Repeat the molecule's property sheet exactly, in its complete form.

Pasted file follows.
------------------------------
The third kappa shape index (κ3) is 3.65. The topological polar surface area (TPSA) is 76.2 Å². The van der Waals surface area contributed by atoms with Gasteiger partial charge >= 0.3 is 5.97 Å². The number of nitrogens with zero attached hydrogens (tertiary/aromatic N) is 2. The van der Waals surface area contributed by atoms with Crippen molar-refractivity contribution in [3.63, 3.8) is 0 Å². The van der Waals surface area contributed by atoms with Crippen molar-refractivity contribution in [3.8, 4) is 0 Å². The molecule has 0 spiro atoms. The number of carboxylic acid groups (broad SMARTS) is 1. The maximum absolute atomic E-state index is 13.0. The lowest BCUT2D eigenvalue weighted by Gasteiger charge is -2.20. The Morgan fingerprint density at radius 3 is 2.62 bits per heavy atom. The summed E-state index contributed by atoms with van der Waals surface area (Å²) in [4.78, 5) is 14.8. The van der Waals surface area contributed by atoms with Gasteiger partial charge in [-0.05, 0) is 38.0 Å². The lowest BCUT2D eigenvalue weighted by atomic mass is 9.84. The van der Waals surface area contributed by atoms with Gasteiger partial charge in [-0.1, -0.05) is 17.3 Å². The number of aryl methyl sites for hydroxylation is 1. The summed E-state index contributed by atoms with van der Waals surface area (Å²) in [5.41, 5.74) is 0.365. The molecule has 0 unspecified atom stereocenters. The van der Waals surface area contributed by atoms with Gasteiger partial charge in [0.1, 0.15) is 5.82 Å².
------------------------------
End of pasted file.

The third kappa shape index (κ3) is 3.65. The topological polar surface area (TPSA) is 76.2 Å². The van der Waals surface area contributed by atoms with Gasteiger partial charge >= 0.3 is 5.97 Å². The number of nitrogens with zero attached hydrogens (tertiary/aromatic N) is 2. The van der Waals surface area contributed by atoms with Crippen molar-refractivity contribution in [3.63, 3.8) is 0 Å². The van der Waals surface area contributed by atoms with Crippen molar-refractivity contribution in [3.8, 4) is 0 Å². The molecule has 0 spiro atoms. The number of carboxylic acid groups (broad SMARTS) is 1. The maximum absolute atomic E-state index is 13.0. The lowest BCUT2D eigenvalue weighted by Gasteiger charge is -2.20. The Morgan fingerprint density at radius 3 is 2.62 bits per heavy atom. The summed E-state index contributed by atoms with van der Waals surface area (Å²) in [4.78, 5) is 14.8. The van der Waals surface area contributed by atoms with Gasteiger partial charge in [-0.05, 0) is 38.0 Å². The lowest BCUT2D eigenvalue weighted by atomic mass is 9.84. The van der Waals surface area contributed by atoms with Gasteiger partial charge in [-0.1, -0.05) is 17.3 Å². The number of aryl methyl sites for hydroxylation is 1. The summed E-state index contributed by atoms with van der Waals surface area (Å²) in [5.41, 5.74) is 0.365. The molecule has 0 unspecified atom stereocenters. The van der Waals surface area contributed by atoms with Gasteiger partial charge in [0.1, 0.15) is 5.82 Å².